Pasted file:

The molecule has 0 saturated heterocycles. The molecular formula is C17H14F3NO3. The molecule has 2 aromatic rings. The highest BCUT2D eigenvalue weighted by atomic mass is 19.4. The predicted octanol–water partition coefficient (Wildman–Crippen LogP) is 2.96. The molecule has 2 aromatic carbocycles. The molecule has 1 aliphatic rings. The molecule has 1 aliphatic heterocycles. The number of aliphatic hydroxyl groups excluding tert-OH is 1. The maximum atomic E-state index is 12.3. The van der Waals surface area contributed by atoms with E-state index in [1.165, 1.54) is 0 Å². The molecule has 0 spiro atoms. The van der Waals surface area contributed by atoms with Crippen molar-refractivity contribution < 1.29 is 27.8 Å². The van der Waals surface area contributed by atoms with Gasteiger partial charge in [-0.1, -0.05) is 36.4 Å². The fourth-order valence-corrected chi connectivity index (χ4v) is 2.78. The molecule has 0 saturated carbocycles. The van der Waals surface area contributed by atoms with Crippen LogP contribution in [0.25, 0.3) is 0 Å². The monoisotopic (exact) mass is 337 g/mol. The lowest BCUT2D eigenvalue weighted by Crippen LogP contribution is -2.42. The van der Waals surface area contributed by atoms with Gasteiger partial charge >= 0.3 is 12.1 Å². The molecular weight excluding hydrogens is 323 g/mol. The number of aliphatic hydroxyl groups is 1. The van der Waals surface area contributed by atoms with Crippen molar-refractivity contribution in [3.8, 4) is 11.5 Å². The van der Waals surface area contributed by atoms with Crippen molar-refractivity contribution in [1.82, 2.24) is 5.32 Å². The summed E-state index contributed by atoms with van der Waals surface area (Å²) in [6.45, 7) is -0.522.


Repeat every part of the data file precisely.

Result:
The molecule has 0 saturated heterocycles. The molecular formula is C17H14F3NO3. The molecule has 2 aromatic rings. The highest BCUT2D eigenvalue weighted by atomic mass is 19.4. The predicted octanol–water partition coefficient (Wildman–Crippen LogP) is 2.96. The molecule has 2 aromatic carbocycles. The molecule has 1 aliphatic rings. The molecule has 1 aliphatic heterocycles. The number of aliphatic hydroxyl groups excluding tert-OH is 1. The maximum atomic E-state index is 12.3. The van der Waals surface area contributed by atoms with E-state index in [1.165, 1.54) is 0 Å². The molecule has 0 spiro atoms. The van der Waals surface area contributed by atoms with Crippen molar-refractivity contribution < 1.29 is 27.8 Å². The van der Waals surface area contributed by atoms with Gasteiger partial charge in [-0.1, -0.05) is 36.4 Å². The fourth-order valence-corrected chi connectivity index (χ4v) is 2.78. The molecule has 0 saturated carbocycles. The van der Waals surface area contributed by atoms with Crippen LogP contribution in [0.25, 0.3) is 0 Å². The monoisotopic (exact) mass is 337 g/mol. The lowest BCUT2D eigenvalue weighted by Crippen LogP contribution is -2.42. The van der Waals surface area contributed by atoms with Gasteiger partial charge >= 0.3 is 12.1 Å². The molecular weight excluding hydrogens is 323 g/mol. The number of aliphatic hydroxyl groups is 1. The van der Waals surface area contributed by atoms with Crippen molar-refractivity contribution in [3.8, 4) is 11.5 Å². The van der Waals surface area contributed by atoms with Crippen molar-refractivity contribution in [1.82, 2.24) is 5.32 Å². The summed E-state index contributed by atoms with van der Waals surface area (Å²) in [6.45, 7) is -0.522.